Definitions

from Wiktionary, Creative Commons Attribution/Share-Alike License

  • n. Plural form of muzhik.

Etymologies

Sorry, no etymologies found.

Examples

  • But spoke that - « firemen which extinguished a fire there, by turns washed in a showersoul groups, and muzhiks because of an irradiation were shone in darkness, but to live ithim remains few hours ».

    Dan Klein on Austrian Vices - The Austrian Economists

  • The muzhiks, emancipated from the paternal care of their masters, would wreak havoc on the countryside.

    FORGE OF EMPIRES 1861-1871

  • To gallop over the countryside on a fast horse, to plough a field of maize with his muzhiks, to commune with nature, to make love to a pretty peasant girl—what was politics to that?

    FORGE OF EMPIRES 1861-1871

  • The landlords, with their own unreasonable demands, could not be disposed of quite so easily as the muzhiks.

    FORGE OF EMPIRES 1861-1871

  • Every day the muzhiks—the peasants—came to Tolstoy with another impossible demand.

    FORGE OF EMPIRES 1861-1871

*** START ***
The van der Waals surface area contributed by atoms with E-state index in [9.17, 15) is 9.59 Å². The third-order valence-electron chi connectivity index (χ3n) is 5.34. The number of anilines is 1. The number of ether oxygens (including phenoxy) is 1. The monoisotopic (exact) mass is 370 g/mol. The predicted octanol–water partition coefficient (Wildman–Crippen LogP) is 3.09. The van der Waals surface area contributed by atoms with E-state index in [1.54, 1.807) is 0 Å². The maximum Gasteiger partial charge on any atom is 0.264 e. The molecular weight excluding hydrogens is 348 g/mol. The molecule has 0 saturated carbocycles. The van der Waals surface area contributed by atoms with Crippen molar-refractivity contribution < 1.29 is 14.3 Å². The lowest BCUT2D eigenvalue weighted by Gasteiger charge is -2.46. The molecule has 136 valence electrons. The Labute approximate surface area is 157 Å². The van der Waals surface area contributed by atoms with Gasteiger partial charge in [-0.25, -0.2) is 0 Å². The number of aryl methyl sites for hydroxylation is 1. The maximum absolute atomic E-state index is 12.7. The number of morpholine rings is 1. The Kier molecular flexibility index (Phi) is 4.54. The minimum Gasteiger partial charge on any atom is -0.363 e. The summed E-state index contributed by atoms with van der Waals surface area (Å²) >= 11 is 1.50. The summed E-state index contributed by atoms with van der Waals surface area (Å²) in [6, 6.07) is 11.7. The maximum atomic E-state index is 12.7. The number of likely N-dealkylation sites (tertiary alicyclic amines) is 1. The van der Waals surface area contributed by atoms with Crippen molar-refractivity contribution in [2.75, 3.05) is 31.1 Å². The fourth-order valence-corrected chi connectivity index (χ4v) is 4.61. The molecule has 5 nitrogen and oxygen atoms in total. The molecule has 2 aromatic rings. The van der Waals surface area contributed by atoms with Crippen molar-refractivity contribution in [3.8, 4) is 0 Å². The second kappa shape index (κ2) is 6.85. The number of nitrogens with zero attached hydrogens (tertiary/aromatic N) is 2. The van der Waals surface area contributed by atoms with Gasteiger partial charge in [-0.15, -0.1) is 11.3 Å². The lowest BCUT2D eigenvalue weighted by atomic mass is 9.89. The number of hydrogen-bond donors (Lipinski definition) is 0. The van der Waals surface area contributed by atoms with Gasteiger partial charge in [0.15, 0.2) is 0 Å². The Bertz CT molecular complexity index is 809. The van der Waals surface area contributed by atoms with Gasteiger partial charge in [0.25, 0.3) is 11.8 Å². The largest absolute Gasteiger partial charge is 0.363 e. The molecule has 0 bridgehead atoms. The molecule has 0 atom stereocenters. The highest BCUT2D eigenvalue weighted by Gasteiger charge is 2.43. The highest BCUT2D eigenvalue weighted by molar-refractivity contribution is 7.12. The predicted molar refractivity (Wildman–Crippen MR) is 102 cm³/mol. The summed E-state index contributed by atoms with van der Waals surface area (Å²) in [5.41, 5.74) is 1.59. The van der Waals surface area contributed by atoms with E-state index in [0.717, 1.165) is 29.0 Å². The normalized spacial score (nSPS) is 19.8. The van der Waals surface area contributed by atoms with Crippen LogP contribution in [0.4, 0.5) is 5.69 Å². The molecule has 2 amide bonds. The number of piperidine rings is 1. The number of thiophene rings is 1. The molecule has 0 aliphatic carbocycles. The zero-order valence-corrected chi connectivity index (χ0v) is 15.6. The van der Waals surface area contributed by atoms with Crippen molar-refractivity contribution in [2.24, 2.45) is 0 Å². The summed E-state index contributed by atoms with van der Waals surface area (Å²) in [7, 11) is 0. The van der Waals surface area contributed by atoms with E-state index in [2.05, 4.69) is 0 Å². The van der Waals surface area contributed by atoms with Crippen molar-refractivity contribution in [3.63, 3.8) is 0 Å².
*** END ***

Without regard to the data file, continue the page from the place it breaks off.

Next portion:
• I used to like to think it wasn't true that the muzhiks crave the knout.

    Time's Person of the Year.

  • And though, at first, your husband may find fault with you, he will afterwards take to boasting to other muzhiks that he has a wife who can do everything, and remain ever as bright and loving as the month of May.

    Through Russia

  • The muzhiks generally touch them with their fingers; the dealers gaze seriously at them; serving boys and apprentices laugh, and tease each other with the coloured caricatures; old lackeys in frieze cloaks look at them merely for the sake of yawning away their time somewhere; and the hucksters, young Russian women, halt by instinct to hear what people are gossiping about, and to see what they are looking at.

    The Mysterious Portrait

  • The muzhiks generally touch them with their fingers, the dealers gaze seriously at them; serving boys and apprentices laugh, and tease each other with the coloured caricatures; old lackeys in frieze cloaks look at them merely for the sake of yawning away their time somewhere; and the hucksters, young Russian women, halt by instinct to hear what people are gossiping about, and to see what they are looking at.

    Taras Bulba and Other Tales

  • Ivan Ivanovitch had been to town, to the mower's, and at the farm, and had succeeded in asking all the muzhiks and women whom he met all manner of questions.

    Taras Bulba and Other Tales

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